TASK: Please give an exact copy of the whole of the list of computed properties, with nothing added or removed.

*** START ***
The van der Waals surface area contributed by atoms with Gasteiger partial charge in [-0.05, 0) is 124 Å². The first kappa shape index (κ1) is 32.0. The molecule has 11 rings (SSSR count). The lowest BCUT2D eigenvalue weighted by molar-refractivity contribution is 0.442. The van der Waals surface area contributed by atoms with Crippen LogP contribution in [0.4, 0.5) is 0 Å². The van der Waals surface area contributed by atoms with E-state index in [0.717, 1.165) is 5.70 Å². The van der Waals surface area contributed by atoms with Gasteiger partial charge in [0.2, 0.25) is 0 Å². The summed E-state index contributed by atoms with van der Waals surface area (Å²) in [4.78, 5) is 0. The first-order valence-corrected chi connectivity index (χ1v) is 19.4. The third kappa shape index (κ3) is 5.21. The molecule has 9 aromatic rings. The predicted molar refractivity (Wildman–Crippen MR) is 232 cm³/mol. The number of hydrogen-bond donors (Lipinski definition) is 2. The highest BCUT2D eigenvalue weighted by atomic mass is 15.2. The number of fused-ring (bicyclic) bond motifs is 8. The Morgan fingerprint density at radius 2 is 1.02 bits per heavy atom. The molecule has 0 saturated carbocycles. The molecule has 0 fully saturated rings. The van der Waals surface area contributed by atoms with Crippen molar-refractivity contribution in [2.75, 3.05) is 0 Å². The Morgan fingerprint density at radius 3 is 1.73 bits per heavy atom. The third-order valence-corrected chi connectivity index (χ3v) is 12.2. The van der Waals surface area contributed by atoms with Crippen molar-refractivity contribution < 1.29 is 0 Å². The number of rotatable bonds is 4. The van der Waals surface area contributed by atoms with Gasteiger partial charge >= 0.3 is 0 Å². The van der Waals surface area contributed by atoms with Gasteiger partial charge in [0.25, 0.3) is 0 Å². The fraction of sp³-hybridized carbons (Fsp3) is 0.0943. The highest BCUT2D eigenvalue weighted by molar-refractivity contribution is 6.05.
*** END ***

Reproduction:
The van der Waals surface area contributed by atoms with Gasteiger partial charge in [-0.05, 0) is 124 Å². The first kappa shape index (κ1) is 32.0. The molecule has 11 rings (SSSR count). The lowest BCUT2D eigenvalue weighted by molar-refractivity contribution is 0.442. The van der Waals surface area contributed by atoms with Crippen LogP contribution in [0.4, 0.5) is 0 Å². The van der Waals surface area contributed by atoms with E-state index in [0.717, 1.165) is 5.70 Å². The van der Waals surface area contributed by atoms with Gasteiger partial charge in [0.2, 0.25) is 0 Å². The summed E-state index contributed by atoms with van der Waals surface area (Å²) in [4.78, 5) is 0. The first-order valence-corrected chi connectivity index (χ1v) is 19.4. The third kappa shape index (κ3) is 5.21. The molecule has 9 aromatic rings. The predicted molar refractivity (Wildman–Crippen MR) is 232 cm³/mol. The number of hydrogen-bond donors (Lipinski definition) is 2. The highest BCUT2D eigenvalue weighted by atomic mass is 15.2. The number of fused-ring (bicyclic) bond motifs is 8. The Morgan fingerprint density at radius 2 is 1.02 bits per heavy atom. The molecule has 0 saturated carbocycles. The molecule has 0 fully saturated rings. The van der Waals surface area contributed by atoms with Crippen molar-refractivity contribution in [2.75, 3.05) is 0 Å². The Morgan fingerprint density at radius 3 is 1.73 bits per heavy atom. The third-order valence-corrected chi connectivity index (χ3v) is 12.2. The van der Waals surface area contributed by atoms with Crippen molar-refractivity contribution < 1.29 is 0 Å². The number of rotatable bonds is 4. The van der Waals surface area contributed by atoms with Gasteiger partial charge >= 0.3 is 0 Å². The van der Waals surface area contributed by atoms with Gasteiger partial charge in [0.25, 0.3) is 0 Å². The fraction of sp³-hybridized carbons (Fsp3) is 0.0943. The highest BCUT2D eigenvalue weighted by molar-refractivity contribution is 6.05.